May 21, 2014
Jennifer Nelson
The Indiana Court of Appeals found a trial court abused its discretion when it originally imposed a probation condition prohibiting a man from going within two miles of where he committed battery against a stranger.
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COA rules natural parents’ consent unnecessary in adoption

May 20, 2014
Marilyn Odendahl

Once a trial court found a child’s natural parents to be unfit, the court did not need to revisit that finding at an adoption hearing, the Indiana Court of Appeals has ruled.

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School district not immune from liability in shooting incident

May 19, 2014
Marilyn Odendahl
Although a principal was responsible for formulating and implementing a security plan for her school, the level of discretion the principal had was not enough to give the school district immunity from liability following an in-school shooting.
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Spierer civil suit discovery halted; claims called ‘precarious’

May 19, 2014
Dave Stafford
The federal civil lawsuit naming two former Indiana University students who were among the last to see missing IU freshman Lauren Spierer will proceed, but a judge Monday narrowed the inquiry regarding one defendant and halted discovery in the meantime.
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Tax Court affirms rejection of fire protection district

May 19, 2014
Dave Stafford
A faulty legal notice published to advertise a public hearing for the purpose of creating a fire protection district in northern Madison County was sufficient grounds for the state to deny creation of the district, the Indiana Tax Court ruled Friday.
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Bank wins in appeal of foreclosure action

May 15, 2014
Jennifer Nelson
The Indiana Court of Appeals affirmed summary judgment in favor of Wells Fargo on its action to foreclose on a mortgage and collect from the guarantor of the loan, ruling that the loan documents were properly assigned to the bank.
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Tax Court: Company creates new tool, entitled to exemption

May 15, 2014
Jennifer Nelson
The Indiana Tax Court has ruled in favor of a Hammond company in its attempt to exempt certain equipment from the state’s sales and use taxes.
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Prosecutor’s lack of objection allows judge to modify sentence

May 14, 2014
Jennifer Nelson
In a case where a woman sought modification of her sentence more than a year after it was imposed, the Indiana Supreme Court found that the prosecutor’s conduct satisfied the “approval” requirement of Indiana Code 35-38-1-17(b).
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Indy lawyer suspended for 2 years

May 14, 2014
IL Staff
The Indiana Supreme Court has suspended Indianapolis attorney and developer Paul J. Page from the practice of law for at least two years, although one justice thought he should be disbarred. The suspension stems from his guilty plea to one count of wire fraud in 2013.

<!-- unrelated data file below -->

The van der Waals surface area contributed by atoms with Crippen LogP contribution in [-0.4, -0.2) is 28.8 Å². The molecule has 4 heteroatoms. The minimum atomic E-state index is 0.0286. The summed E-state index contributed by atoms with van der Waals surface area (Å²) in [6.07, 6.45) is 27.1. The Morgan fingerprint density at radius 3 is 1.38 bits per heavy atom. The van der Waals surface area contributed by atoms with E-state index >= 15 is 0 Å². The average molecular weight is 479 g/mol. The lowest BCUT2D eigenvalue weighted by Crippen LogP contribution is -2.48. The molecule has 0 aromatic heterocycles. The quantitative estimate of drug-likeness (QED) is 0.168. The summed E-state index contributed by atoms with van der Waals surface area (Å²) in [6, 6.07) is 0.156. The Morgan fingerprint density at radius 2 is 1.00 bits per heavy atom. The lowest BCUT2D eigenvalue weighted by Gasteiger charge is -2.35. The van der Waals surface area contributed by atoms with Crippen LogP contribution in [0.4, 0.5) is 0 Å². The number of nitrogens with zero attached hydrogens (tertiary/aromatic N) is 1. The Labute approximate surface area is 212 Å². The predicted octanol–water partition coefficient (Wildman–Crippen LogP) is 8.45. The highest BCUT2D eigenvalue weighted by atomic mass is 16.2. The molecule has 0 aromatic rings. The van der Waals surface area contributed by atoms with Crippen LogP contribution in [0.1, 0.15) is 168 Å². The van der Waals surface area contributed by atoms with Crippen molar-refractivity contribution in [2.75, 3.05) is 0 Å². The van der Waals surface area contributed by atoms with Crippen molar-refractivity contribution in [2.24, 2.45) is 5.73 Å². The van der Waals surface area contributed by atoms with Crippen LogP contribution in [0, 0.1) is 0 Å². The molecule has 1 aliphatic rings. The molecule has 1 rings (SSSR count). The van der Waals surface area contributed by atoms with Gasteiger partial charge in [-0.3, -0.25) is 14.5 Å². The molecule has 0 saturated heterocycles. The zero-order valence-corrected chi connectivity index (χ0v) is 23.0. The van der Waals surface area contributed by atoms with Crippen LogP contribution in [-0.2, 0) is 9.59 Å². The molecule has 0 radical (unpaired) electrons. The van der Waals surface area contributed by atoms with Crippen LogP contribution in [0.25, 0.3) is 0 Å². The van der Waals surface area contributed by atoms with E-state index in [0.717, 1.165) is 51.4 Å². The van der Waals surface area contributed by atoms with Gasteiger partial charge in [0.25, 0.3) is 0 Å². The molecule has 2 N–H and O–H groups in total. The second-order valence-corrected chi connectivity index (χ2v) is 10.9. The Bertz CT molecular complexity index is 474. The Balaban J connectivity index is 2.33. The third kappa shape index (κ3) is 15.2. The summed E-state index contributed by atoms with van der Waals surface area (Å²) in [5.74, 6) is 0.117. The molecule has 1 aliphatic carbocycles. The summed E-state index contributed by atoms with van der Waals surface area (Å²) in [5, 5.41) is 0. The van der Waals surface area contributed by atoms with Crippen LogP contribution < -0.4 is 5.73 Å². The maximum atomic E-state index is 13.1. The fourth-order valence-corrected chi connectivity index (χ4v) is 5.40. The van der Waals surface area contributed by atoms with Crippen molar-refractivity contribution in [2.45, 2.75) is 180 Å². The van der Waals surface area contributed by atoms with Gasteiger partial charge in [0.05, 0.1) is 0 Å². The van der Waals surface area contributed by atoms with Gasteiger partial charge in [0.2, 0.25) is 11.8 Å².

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Justices: Cop went too far in saying man’s race prevented a fair trial

May 13, 2014
Jennifer Nelson
The Indiana Supreme Court had strong words for police officers who intentionally mislead a suspect as to his rights to a fair trial and impartial jury because of his race: The tactic is unacceptable.
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  1. The child support award is many times what the custodial parent earns, and exceeds the actual costs of providing for the children's needs. My fiance and I have agreed that if we divorce, that the children will be provided for using a shared checking account like this one(http://www.mediate.com/articles/if_they_can_do_parenting_plans.cfm) to avoid the hidden alimony in Indiana's child support guidelines.

  2. Fiat justitia ruat caelum is a Latin legal phrase, meaning "Let justice be done though the heavens fall." The maxim signifies the belief that justice must be realized regardless of consequences.

  3. Indiana up holds this behavior. the state police know they got it made.

  4. Additional Points: -Civility in the profession: Treating others with respect will not only move others to respect you, it will show a shared respect for the legal system we are all sworn to protect. When attorneys engage in unnecessary personal attacks, they lose the respect and favor of judges, jurors, the person being attacked, and others witnessing or reading the communication. It's not always easy to put anger aside, but if you don't, you will lose respect, credibility, cases, clients & jobs or job opportunities. -Read Rule 22 of the Admission & Discipline Rules. Capture that spirit and apply those principles in your daily work. -Strive to represent clients in a manner that communicates the importance you place on the legal matter you're privileged to handle for them. -There are good lawyers of all ages, but no one is perfect. Older lawyers can learn valuable skills from younger lawyers who tend to be more adept with new technologies that can improve work quality and speed. Older lawyers have already tackled more legal issues and worked through more of the problems encountered when representing clients on various types of legal matters. If there's mutual respect and a willingness to learn from each other, it will help make both attorneys better lawyers. -Erosion of the public trust in lawyers wears down public confidence in the rule of law. Always keep your duty to the profession in mind. -You can learn so much by asking questions & actively listening to instructions and advice from more experienced attorneys, regardless of how many years or decades you've each practiced law. Don't miss out on that chance.

  5. Agreed on 4th Amendment call - that was just bad policing that resulted in dismissal for repeat offender. What kind of parent names their boy "Kriston"?